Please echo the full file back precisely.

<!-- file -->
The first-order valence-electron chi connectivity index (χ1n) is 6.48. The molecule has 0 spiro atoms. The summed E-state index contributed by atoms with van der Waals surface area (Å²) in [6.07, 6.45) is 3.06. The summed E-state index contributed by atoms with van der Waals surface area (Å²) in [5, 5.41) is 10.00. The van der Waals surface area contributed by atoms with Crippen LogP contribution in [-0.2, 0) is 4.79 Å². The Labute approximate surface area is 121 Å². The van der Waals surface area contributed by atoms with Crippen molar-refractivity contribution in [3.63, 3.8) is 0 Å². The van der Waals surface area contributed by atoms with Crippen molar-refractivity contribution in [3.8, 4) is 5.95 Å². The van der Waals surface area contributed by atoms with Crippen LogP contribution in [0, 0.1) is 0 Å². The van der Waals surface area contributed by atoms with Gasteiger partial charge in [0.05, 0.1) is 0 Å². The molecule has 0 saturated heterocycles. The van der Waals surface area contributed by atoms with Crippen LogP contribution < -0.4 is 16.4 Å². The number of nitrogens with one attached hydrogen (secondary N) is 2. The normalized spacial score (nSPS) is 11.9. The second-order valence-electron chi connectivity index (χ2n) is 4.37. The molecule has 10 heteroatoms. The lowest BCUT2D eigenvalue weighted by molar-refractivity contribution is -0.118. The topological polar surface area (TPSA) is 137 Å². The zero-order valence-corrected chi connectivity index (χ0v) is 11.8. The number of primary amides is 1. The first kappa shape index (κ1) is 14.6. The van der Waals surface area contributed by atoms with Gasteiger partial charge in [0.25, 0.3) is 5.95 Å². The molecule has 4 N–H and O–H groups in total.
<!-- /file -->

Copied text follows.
The first-order valence-electron chi connectivity index (χ1n) is 6.48. The molecule has 0 spiro atoms. The summed E-state index contributed by atoms with van der Waals surface area (Å²) in [6.07, 6.45) is 3.06. The summed E-state index contributed by atoms with van der Waals surface area (Å²) in [5, 5.41) is 10.00. The van der Waals surface area contributed by atoms with Crippen LogP contribution in [-0.2, 0) is 4.79 Å². The Labute approximate surface area is 121 Å². The van der Waals surface area contributed by atoms with Crippen molar-refractivity contribution in [3.63, 3.8) is 0 Å². The van der Waals surface area contributed by atoms with Crippen molar-refractivity contribution in [3.8, 4) is 5.95 Å². The van der Waals surface area contributed by atoms with Crippen LogP contribution in [0, 0.1) is 0 Å². The van der Waals surface area contributed by atoms with Gasteiger partial charge in [0.05, 0.1) is 0 Å². The molecule has 0 saturated heterocycles. The van der Waals surface area contributed by atoms with Crippen LogP contribution < -0.4 is 16.4 Å². The number of nitrogens with one attached hydrogen (secondary N) is 2. The normalized spacial score (nSPS) is 11.9. The second-order valence-electron chi connectivity index (χ2n) is 4.37. The molecule has 10 heteroatoms. The lowest BCUT2D eigenvalue weighted by molar-refractivity contribution is -0.118. The topological polar surface area (TPSA) is 137 Å². The zero-order valence-corrected chi connectivity index (χ0v) is 11.8. The number of primary amides is 1. The first kappa shape index (κ1) is 14.6. The van der Waals surface area contributed by atoms with Gasteiger partial charge in [0.25, 0.3) is 5.95 Å². The molecule has 4 N–H and O–H groups in total.